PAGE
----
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Evaluative Statements

Education

Evaluative Statements

Sean Stout
Sean Stout November 2, 2019
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What are Evaluative statements?

An Evaluative statement is a way of presenting your final judgment on an idea or issue, whether it be positive or negatives, right or wrong, moral or immoral, supported by research or valid reasons. Using an evaluative statement helps you self-assess your work, enabling you to present your ideas and thoughts in a summative fashion.  Evaluative statements can be used to show opinions, judgments, and points of view in a clear concise manner.

How to write an evaluative statement?

When you are formulating your opinion on a matter, it is vital that you have all the knowledge to hand before you make a decision. This means researching the topic in detail and being able to adjust any thoughts of any preconceived ideas that you may have. If you go into research with prejudice or an already formed opinion, then it will be harder to change your mind and present your findings in a just and fairway. Research is key to ensure that you gain an in-depth knowledge of a topic. It is also vital to understand the difference between fact and opinion when you are conducting researching. Understand that a writer’s phrases way affects your view, so understand the content of what you are reading before your make your mind up. You may need to look at arguments from both sides or a different angle before you start to form your own well developed and open-minded conclusion.

When writing your evaluative statement, keep in mind your target audience. Which theme will work best when you are writing your work? Would humour, emotion, love, sadness, drama help appeal to your audience in greater depth and sway their opinion also? Ensuring you know your audiences’ demographics is key to being able to help you gain what you need from them.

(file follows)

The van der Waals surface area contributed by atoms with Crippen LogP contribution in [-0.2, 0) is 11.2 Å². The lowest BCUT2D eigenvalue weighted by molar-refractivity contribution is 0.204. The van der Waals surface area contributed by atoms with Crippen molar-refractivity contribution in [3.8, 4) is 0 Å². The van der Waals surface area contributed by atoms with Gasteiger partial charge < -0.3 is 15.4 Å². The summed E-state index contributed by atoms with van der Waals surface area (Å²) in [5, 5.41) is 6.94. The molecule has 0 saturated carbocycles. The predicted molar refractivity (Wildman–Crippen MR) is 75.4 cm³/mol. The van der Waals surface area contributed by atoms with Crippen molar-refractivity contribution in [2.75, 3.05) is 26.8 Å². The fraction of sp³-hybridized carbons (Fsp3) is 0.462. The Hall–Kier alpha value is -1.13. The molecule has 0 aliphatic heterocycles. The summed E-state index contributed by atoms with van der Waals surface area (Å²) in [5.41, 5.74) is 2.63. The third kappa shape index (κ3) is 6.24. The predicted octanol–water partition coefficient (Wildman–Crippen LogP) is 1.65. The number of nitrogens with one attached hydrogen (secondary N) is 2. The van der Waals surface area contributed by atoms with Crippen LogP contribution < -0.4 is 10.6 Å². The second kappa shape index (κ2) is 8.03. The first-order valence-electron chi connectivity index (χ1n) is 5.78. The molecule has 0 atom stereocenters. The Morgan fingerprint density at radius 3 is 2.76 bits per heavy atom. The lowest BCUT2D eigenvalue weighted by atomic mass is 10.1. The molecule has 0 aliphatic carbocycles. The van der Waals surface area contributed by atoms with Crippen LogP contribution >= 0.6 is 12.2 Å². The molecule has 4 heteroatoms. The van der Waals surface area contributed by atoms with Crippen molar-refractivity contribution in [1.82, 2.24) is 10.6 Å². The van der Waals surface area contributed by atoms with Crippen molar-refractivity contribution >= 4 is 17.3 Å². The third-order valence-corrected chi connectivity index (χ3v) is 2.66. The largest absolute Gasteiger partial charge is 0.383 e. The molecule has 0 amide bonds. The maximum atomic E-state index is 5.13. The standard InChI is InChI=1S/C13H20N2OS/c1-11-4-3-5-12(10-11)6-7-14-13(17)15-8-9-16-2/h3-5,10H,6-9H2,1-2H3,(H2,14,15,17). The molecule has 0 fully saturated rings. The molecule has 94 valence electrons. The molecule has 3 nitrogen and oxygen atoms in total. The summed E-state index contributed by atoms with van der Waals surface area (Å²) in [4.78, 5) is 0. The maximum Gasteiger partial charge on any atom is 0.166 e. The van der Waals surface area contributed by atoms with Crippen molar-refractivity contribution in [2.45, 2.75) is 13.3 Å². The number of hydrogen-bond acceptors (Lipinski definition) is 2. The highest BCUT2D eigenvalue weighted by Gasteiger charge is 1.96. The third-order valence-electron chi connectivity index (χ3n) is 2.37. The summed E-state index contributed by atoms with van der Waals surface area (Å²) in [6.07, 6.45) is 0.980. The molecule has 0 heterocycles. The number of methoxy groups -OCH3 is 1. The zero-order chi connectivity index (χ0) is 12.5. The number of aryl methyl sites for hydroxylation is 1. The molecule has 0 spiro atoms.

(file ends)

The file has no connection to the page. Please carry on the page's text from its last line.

Remember Evaluation means stating both the positive and negative. Regardless of your opinion, having a one sided argument will not present a strong academic writer. Instead it will show bias and poor writing skills. Illustrating both sides of an argument will always gain you more credit, representing more skills from the writer. If you wish, the final concluding sentence or paragraph can represent your own personal opinions, your thoughts and views. When carrying out your research, put information into bullet points or paragraphs, allowing you to sort out the pros and cons of your argument, and help plan your evaluation.

When developing your answer, do not assume that a positive will outweigh a negative, or visa versa. At times, it is vital that you extend your research, giving an in-depth thought into part of the subject area. This may mean that you need to show why positives are positives and likewise, negatives are negatives. By highlighting these reasons, you are helping to clearly state your research or findings.

Why are Evaluative statements so important?

Evaluation can be a fundamental part of any writing, but can sometimes be often overlooked, or skipped, in a bid to finish up the writing. Without it, many important attributes are lost.

By evaluating, you are the writer are carrying out in-depth research, understanding what you are reading, summarising it, and then rewriting it in a way to help your audience understand your views and what the writer is trying to portray.

Evaluation also enables you to weight up the positives and negatives of any arguments you discover, helping you to develop your opinions and skills.

 

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